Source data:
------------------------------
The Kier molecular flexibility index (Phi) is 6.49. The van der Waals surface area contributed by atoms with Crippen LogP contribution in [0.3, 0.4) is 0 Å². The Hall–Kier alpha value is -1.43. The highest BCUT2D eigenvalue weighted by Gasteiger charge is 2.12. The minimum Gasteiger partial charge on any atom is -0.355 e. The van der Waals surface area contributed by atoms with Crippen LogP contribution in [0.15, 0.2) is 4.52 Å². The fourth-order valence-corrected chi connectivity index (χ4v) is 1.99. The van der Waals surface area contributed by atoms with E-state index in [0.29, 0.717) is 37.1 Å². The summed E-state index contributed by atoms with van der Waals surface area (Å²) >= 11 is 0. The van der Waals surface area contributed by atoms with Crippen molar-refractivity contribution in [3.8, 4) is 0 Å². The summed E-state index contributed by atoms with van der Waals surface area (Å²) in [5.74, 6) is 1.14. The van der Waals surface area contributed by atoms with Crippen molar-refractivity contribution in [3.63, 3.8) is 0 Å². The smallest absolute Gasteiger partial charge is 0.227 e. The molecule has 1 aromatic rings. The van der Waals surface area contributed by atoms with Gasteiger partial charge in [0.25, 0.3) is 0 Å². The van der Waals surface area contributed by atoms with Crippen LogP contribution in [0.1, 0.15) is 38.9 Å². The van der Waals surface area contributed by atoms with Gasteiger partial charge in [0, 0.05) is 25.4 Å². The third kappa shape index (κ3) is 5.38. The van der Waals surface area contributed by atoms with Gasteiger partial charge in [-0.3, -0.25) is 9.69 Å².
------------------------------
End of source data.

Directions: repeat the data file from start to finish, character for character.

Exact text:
The Kier molecular flexibility index (Phi) is 6.49. The van der Waals surface area contributed by atoms with Crippen LogP contribution in [0.3, 0.4) is 0 Å². The Hall–Kier alpha value is -1.43. The highest BCUT2D eigenvalue weighted by Gasteiger charge is 2.12. The minimum Gasteiger partial charge on any atom is -0.355 e. The van der Waals surface area contributed by atoms with Crippen LogP contribution in [0.15, 0.2) is 4.52 Å². The fourth-order valence-corrected chi connectivity index (χ4v) is 1.99. The van der Waals surface area contributed by atoms with E-state index in [0.29, 0.717) is 37.1 Å². The summed E-state index contributed by atoms with van der Waals surface area (Å²) >= 11 is 0. The van der Waals surface area contributed by atoms with Crippen molar-refractivity contribution in [3.8, 4) is 0 Å². The summed E-state index contributed by atoms with van der Waals surface area (Å²) in [5.74, 6) is 1.14. The van der Waals surface area contributed by atoms with Crippen molar-refractivity contribution in [3.63, 3.8) is 0 Å². The smallest absolute Gasteiger partial charge is 0.227 e. The molecule has 1 aromatic rings. The van der Waals surface area contributed by atoms with Gasteiger partial charge in [0.25, 0.3) is 0 Å². The van der Waals surface area contributed by atoms with Crippen LogP contribution in [0.1, 0.15) is 38.9 Å². The van der Waals surface area contributed by atoms with Gasteiger partial charge in [0, 0.05) is 25.4 Å². The third kappa shape index (κ3) is 5.38. The van der Waals surface area contributed by atoms with Gasteiger partial charge in [-0.3, -0.25) is 9.69 Å².